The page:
Be strategic in your choice of active partners. Do not attempt to “boil the ocean” – that is to say, do not try to visualize absolutely every customer, supplier, manufacturing site, distributor, etc in a single project. Start with a particularly painful product line or business unit, then work sequentially down the priority path to cover the truly required visibility. Stop modelling where the process or site or data is routinely substitutable by multiple commercially available alternatives. Additional processes or sites can always be quickly added at a later time if needed.

These solutions can turbocharge your Sales and Operations Planning process.

These tools can dramatically enhance the accuracy and relevance of you existing Sales and Operations planning process. Demand data is now available to validate sales teams’ projections. These demand flows can be tested against critical rough cut capacity plans to ensure bottlenecks are identified and fixed – before plans are missed!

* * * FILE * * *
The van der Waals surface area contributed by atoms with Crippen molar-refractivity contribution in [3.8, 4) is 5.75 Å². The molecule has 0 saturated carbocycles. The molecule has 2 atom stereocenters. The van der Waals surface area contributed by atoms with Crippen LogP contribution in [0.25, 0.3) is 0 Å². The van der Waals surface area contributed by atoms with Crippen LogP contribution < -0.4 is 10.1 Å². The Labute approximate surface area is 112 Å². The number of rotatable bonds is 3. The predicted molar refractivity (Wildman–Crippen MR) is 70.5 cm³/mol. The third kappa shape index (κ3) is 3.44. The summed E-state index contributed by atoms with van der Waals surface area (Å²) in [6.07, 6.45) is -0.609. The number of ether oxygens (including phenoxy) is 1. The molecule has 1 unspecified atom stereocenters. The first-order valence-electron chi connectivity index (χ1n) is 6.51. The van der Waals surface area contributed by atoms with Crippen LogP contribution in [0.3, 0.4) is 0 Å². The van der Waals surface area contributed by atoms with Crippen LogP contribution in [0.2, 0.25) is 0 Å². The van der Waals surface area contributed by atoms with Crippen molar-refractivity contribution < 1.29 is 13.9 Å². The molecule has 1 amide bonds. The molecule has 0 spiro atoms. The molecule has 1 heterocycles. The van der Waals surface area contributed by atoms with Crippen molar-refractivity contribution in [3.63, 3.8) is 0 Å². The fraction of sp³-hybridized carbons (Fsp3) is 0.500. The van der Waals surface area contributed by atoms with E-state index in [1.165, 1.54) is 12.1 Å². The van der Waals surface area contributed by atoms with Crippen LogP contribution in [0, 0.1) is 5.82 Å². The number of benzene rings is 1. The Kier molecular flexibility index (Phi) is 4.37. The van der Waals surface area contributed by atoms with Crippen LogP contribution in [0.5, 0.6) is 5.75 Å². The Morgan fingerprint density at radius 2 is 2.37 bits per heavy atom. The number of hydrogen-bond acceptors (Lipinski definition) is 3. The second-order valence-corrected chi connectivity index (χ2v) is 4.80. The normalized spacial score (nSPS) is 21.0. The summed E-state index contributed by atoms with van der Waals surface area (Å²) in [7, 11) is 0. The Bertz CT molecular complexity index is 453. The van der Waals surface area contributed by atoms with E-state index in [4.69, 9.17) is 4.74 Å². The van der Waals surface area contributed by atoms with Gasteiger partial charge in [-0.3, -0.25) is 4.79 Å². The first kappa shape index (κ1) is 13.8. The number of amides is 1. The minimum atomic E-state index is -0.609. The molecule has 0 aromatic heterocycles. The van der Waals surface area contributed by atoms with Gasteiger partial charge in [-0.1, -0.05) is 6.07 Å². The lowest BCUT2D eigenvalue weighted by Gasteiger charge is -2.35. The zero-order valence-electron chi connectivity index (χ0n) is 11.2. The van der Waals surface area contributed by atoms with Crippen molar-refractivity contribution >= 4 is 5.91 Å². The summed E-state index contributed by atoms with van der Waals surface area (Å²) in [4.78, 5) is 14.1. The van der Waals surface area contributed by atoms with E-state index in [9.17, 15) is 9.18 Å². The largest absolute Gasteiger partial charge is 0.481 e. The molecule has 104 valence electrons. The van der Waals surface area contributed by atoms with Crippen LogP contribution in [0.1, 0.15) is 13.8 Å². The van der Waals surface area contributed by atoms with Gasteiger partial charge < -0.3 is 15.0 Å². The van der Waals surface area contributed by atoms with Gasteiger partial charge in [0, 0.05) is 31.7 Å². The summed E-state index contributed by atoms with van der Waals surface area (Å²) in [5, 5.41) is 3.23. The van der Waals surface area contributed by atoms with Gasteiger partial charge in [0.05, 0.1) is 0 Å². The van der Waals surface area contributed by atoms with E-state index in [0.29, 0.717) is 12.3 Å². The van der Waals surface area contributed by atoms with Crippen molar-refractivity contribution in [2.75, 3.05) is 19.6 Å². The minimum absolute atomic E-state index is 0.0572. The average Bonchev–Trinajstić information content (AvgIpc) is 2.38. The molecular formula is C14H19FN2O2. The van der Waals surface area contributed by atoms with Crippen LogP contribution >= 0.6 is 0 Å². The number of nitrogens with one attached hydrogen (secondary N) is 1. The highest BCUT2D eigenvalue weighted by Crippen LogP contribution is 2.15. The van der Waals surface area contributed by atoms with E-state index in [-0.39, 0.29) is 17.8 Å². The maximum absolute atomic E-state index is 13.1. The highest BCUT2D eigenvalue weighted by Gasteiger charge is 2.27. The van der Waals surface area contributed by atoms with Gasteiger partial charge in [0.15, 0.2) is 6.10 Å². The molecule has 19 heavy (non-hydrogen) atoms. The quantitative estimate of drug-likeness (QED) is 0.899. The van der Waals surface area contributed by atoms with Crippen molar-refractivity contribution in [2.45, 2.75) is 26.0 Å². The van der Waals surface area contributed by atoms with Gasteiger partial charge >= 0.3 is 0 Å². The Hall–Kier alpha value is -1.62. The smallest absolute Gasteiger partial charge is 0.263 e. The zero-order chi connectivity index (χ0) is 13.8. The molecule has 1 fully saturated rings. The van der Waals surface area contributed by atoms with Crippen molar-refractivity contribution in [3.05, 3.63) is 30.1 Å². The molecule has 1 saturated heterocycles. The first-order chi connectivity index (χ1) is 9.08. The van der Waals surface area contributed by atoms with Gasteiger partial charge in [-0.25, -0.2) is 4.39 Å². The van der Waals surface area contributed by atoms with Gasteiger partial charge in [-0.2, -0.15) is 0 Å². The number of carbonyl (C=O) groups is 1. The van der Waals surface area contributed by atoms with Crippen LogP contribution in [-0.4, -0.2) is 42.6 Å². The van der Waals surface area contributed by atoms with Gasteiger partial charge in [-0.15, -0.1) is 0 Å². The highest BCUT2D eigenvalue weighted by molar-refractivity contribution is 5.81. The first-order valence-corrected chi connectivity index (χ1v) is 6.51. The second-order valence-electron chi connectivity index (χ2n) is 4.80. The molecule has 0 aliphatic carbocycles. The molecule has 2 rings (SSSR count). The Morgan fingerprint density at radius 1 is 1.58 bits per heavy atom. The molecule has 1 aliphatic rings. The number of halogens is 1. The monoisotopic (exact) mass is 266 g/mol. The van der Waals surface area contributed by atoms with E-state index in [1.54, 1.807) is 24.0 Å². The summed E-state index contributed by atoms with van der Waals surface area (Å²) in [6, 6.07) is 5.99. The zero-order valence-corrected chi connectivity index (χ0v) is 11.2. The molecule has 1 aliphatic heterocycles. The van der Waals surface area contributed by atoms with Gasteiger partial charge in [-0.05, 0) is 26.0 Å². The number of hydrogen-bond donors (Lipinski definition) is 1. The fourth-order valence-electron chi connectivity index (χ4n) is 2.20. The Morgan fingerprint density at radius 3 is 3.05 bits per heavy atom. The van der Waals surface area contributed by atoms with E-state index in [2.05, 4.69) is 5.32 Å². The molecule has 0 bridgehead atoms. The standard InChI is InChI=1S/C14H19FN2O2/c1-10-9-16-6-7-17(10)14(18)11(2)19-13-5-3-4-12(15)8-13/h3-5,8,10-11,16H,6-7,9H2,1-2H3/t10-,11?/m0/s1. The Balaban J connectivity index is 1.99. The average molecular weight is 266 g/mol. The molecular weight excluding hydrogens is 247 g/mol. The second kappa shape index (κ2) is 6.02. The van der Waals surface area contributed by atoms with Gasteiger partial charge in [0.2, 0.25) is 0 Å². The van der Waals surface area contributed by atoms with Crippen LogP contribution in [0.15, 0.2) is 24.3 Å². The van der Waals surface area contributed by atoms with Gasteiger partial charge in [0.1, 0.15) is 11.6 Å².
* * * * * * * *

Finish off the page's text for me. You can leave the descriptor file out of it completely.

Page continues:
Finally, use these solutions to manage Value Chain risk. The data gathered in these system is perfect for analysis using a variety of “big data” tools. Proactively analyze key choke points and risk factors using “what if” scenarios. Use these tools to intelligently reassign product away from potentially compromised production sites or logistics lanes before customers are harmed.

Today’s Health Value Chains face great challenges – but they now have a unique opportunity to leapfrog ahead by adopting new Value Chain wide visualization, planning and execution solutions.



Multi-tier / Multi-Site Supply & Demand Planning, with Collaborative Response / Execution enable the highest levels of customer satisfaction and shareholder profitability